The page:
Why Maori Radio?

  • Results from Massey University’s last Maori Radio survey show that 53% of the Maori population listen to Maori radio. This translates to approx 279,965 Maori listeners nationwide.
  • Maori Radio caters for the whole whanau, providing various functions including community/information, entertainment, and education.
  • Of particular importance to many listeners is the broadcast of linguistic features unique to their region; dialect and style, words and proverbs, idioms and phrases.
  • A number of stations overlap allowing access to more than one station. The major determining factor in deciding which station listeners in these areas tune into is tribal affiliation.
  • The majority of Maori Radio listeners are not fluent in Te Reo Maori. Maori Radio, therefore, caters for a range of competency levels and incorporates programming in both Maori and English.
  • Radio personnel identify with their listeners and lifestyles, and are often well known, with local profiles. These factors contribute to stations’ community presence and make them approachable and Maori friendly.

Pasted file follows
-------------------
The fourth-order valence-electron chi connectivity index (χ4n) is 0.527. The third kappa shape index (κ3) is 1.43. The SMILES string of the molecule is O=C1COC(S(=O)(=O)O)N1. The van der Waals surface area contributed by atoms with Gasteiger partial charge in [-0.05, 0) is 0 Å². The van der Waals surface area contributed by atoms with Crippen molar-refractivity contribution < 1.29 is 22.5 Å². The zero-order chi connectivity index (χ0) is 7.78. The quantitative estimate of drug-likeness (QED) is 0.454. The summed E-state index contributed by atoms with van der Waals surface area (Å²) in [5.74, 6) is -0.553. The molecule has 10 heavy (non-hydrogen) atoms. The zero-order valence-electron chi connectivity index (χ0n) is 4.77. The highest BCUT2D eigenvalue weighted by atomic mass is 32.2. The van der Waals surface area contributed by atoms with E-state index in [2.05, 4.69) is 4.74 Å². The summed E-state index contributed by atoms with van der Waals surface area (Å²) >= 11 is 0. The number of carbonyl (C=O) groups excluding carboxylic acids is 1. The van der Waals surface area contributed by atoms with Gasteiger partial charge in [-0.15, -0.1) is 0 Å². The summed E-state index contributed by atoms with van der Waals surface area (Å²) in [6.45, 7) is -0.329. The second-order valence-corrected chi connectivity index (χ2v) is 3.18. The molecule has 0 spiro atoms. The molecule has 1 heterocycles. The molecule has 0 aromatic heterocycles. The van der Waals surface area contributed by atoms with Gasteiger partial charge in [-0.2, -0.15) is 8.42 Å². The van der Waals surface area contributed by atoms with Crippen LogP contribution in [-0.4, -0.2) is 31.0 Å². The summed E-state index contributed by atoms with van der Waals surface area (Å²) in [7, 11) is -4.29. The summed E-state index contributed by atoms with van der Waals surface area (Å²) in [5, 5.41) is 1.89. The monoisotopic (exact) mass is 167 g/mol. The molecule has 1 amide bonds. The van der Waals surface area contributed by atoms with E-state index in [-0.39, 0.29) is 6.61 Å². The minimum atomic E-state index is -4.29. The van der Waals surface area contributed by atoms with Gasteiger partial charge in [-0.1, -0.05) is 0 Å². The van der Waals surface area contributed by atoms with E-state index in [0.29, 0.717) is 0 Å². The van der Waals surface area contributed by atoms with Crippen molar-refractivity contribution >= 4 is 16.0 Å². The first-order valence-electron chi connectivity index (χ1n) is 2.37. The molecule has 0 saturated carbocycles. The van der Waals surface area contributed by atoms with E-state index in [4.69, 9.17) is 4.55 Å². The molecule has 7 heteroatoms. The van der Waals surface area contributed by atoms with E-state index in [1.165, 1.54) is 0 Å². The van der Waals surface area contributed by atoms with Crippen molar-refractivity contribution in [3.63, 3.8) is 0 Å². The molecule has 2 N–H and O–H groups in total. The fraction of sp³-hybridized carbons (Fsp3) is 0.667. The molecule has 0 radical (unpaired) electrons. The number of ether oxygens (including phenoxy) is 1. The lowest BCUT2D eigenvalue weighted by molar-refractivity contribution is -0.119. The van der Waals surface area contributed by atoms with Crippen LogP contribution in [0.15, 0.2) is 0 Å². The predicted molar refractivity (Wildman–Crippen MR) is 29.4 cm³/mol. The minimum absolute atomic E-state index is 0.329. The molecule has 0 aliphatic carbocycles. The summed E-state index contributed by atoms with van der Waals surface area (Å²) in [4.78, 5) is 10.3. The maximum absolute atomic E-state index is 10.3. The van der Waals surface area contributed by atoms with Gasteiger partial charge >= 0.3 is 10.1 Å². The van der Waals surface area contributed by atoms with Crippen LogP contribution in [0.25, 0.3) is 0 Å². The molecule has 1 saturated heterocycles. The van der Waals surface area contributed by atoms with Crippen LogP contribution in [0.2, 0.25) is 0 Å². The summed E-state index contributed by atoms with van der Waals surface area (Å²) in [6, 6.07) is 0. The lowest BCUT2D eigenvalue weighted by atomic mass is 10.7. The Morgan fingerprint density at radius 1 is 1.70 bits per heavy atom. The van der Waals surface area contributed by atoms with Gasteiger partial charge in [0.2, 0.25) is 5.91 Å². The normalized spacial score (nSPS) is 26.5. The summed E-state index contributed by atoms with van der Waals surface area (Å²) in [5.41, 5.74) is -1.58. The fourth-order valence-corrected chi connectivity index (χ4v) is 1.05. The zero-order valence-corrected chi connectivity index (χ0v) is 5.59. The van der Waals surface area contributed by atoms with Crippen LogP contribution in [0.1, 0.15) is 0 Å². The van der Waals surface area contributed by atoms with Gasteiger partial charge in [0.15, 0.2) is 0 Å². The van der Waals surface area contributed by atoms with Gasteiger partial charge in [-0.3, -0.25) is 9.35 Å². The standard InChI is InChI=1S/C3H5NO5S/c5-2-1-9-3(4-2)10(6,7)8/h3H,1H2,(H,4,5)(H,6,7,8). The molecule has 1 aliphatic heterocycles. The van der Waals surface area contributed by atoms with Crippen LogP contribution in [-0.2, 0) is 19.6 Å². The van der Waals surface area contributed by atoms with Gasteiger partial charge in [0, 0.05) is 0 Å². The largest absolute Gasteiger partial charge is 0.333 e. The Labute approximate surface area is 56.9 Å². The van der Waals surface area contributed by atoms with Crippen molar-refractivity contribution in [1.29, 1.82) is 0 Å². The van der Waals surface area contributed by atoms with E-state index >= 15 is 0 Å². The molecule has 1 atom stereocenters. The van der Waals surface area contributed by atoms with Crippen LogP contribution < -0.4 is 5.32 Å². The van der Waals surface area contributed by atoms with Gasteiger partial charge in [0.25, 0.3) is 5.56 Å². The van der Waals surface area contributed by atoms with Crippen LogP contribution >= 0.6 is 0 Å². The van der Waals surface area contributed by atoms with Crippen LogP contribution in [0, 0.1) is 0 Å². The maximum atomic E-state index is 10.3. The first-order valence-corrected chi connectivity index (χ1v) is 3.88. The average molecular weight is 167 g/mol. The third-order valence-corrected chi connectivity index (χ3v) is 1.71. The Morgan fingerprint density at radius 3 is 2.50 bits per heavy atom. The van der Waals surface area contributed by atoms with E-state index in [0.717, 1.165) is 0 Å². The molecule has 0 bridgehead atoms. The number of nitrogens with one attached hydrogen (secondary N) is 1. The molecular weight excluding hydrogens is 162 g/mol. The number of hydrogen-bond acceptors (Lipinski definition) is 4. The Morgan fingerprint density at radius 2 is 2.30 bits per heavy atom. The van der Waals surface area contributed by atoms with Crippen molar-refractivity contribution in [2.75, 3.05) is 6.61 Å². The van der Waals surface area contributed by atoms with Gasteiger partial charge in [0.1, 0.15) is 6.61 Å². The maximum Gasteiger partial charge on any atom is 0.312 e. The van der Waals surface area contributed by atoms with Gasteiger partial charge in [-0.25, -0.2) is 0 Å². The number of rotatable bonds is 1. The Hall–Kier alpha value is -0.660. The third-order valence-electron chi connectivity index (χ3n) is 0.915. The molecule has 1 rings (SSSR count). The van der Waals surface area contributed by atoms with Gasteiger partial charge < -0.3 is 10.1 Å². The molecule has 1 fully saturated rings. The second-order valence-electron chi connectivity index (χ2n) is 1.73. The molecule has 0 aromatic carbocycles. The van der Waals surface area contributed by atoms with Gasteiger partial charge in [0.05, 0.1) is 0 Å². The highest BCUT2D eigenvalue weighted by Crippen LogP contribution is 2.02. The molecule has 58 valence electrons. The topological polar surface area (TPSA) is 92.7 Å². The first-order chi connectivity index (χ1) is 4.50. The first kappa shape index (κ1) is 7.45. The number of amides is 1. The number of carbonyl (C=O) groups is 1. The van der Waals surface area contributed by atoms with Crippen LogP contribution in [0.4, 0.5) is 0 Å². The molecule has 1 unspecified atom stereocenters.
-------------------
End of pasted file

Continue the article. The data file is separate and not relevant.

• Stations often broadcast live from local marae, hui, and events. Listeners are kept up-to-date with what’s happening in their tribal area, including essential Maori messages, eg: tangihanga, panui, etc.
  • The community function of Maori Radio is acknowledged as a major factor for listeners tuning in. This important communication role is often performed exclusively by Maori radio, and in many areas the station is the biggest Maori communication medium.
  • Maori listeners are passionate about their stations. Many consider the stations to be “life lines” that keep them in touch with the Maori world.
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